Stork-Chaser Tobey Cotsen Makes a Nice Bundle on New Deliveries
It's a picture that the native Californian should keep in her wallet because, two years ago, Cotsen stopped laughing. There was a pregnant pause. Then, after a six-month gestation period, her bouncy new business, Bundle of Convenience, was born.
Catering to the extensive postnatal needs of the thirtysomething generation of working moms, Bundle of Convenience does what Chinese restaurants have done for years: They deliver. And, baby, do they deliver—150 different products, including diapers, wipes, ointments, pacifiers and disposable nipples. Cotsen projects sales of $250,000 in L.A. this year, and she expects to open 100 franchises around the country next year. "I was pretty amazed that this had never been done before," says Cotsen.
In actual operation for a little over a year, BOC already boasts an impressive list of clients, including Tatum O'Neal, Sally Field and Mrs. Norman (Lyn) Lear. Field had a special formula delivered to her in Louisiana, where she spent 10 weeks this summer filming Steel Magnolias. Working mother Linda Rambis (wife of former L.A. Laker Kurt) swears by BOC. Says Rambis, who managed tennis and indoor soccer events for the Forum in L.A.: "If I don't have a moment to run out, I don't worry because I know I will always have enough diapers." Rambis told O'Neal about BOC, and now the youngest McEnroe receives a weekly McBundle.
Cotsen can also kid about some of the California-style compliments her infant venture has received. "One woman called to say she was so relieved she had discovered the service because she could not fit diapers into her Ferrari; that fact had caused her no end of worry," Cotsen says. "Another satisfied customer called because she was so happy she no longer had to send her husband's chauffeur to the market in the Rolls-Royce to get diapers."
This high-profile patronage has its price. Says Cotsen: "The hardest thing I have to fight is the perception by people that we are expensive and therefore they can't afford us. It costs $5 to $7 more a week to buy baby products from us as opposed to going to a supermarket. That's not very much when you think about the time you save." These prices are possible only because Cotsen has persuaded many manufacturers to sell directly to her at wholesale prices.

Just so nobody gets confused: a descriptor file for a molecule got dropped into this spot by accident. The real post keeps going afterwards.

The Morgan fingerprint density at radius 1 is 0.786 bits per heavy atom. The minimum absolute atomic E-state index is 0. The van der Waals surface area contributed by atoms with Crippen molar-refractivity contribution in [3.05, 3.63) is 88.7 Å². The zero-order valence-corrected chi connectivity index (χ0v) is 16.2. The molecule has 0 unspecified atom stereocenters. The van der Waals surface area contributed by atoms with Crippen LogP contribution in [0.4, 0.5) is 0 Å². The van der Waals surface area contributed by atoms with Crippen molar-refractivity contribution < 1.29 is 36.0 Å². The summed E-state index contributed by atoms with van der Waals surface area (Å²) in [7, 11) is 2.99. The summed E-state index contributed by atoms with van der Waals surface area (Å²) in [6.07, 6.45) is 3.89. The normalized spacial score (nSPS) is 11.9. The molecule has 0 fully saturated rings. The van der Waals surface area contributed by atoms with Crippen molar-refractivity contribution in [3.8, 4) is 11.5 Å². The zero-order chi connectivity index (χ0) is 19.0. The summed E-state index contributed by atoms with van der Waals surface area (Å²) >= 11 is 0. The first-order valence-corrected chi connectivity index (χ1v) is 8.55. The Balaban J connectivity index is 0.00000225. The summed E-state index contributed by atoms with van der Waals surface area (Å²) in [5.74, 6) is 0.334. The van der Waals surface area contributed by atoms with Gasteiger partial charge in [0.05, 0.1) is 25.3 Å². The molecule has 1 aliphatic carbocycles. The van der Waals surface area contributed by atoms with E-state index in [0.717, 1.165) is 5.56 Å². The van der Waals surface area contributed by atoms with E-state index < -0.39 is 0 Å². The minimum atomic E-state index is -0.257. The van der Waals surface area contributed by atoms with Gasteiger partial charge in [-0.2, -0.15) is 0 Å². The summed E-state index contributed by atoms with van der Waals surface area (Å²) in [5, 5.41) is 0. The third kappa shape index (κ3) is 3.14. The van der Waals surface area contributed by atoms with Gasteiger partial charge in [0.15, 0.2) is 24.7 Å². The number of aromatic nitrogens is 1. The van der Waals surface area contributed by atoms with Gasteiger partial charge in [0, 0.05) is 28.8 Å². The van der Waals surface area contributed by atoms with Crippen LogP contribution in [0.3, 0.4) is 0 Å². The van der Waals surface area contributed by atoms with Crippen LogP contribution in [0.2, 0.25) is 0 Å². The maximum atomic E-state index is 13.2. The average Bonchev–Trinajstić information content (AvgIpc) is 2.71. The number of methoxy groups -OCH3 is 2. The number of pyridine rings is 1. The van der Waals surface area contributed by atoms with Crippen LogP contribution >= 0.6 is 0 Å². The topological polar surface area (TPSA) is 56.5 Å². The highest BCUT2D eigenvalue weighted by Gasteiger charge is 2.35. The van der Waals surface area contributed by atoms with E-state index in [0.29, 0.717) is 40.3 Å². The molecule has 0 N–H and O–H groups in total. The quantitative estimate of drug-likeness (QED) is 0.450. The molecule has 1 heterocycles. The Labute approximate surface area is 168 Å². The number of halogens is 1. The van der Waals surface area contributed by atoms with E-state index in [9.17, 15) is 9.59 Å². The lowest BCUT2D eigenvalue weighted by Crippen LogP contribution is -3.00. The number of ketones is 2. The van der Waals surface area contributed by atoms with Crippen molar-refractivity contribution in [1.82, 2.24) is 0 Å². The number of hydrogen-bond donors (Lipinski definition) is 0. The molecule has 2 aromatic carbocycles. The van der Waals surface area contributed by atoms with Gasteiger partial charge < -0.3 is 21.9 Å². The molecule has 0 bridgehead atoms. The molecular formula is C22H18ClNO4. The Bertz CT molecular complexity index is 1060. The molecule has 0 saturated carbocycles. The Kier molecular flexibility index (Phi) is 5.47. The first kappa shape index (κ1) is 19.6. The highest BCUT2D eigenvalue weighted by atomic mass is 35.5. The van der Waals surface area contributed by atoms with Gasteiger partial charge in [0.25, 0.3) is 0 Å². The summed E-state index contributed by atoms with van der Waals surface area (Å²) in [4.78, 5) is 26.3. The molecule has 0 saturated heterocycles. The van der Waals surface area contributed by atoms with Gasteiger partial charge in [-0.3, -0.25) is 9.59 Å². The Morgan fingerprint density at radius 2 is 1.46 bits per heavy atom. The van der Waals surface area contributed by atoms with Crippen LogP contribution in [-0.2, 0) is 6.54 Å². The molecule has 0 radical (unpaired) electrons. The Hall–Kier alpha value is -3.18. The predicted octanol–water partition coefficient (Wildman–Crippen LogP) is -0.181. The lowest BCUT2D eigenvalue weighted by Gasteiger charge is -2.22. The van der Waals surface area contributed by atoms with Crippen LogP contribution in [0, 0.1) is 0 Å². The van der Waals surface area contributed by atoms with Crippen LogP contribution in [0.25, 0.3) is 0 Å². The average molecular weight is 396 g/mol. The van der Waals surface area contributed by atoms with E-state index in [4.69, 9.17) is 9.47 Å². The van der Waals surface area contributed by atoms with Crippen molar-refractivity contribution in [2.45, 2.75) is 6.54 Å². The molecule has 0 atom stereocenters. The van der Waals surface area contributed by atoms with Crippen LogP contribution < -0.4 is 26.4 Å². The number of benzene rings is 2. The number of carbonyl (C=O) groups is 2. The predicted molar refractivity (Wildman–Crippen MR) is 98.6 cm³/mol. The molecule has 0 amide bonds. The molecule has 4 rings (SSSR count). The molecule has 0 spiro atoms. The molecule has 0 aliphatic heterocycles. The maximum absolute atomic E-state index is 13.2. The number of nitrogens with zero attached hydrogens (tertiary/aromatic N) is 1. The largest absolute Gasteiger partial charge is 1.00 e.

With 25 local deliveries a day and franchise inquiries pouring in from across the U.S., Canada and Japan, Cotsen's wunderkind looks like a sure winner. Remarkably, BOC isn't even her first start-up-business bull's-eye. After graduating from Smith College in 1980, Cotsen took a job at an L.A. advertising firm. In 1982, sensing that the cookie craze was fading, Cotsen quit her job to start a muffin-baking business with a friend. Last year sales hit the $1 million mark, and they now bake 20,000 muffins a day.
Cotsen's overactive entrepreneurial prowess is in part hereditary. Her maternal grandfather founded the Neutrogena soap company—now managed by her father—and had MR IDEA as his personalized license plate. Tobey's now-widowed grandmother, Lorraine Stolaroff, 84, has been her biggest financial backer as well as her most serious critic. Says Cotsen: "Every day she says to me, 'How much longer do you think I can wait for you to get married?' " But like so many others, Cotsen has been driving so fast down the highway to success that she missed the exit for romance.
The three years of six-day weeks that she spent making sure she didn't muff her muffin business effectively shelved her social life. BOC, as a result, has been organized to free up more of its creator's time. From the living room of her new $1 million-plus Malibu beach house, Cotsen is excitedly planning her first vacation in four years—a seven-week jaunt through England and Italy.
Cotsen says that she already has an idea for her next business, but adds that what she'd really like to do is get married and become a Bundle of Convenience customer herself. "I want to take some time for Tobey Cotsen," says the successful but exhausted entrepreneur, "rather than Tobey Cotsen Incorporated."
—Ned Geeslin, and Vicki Sheff in Los Angeles
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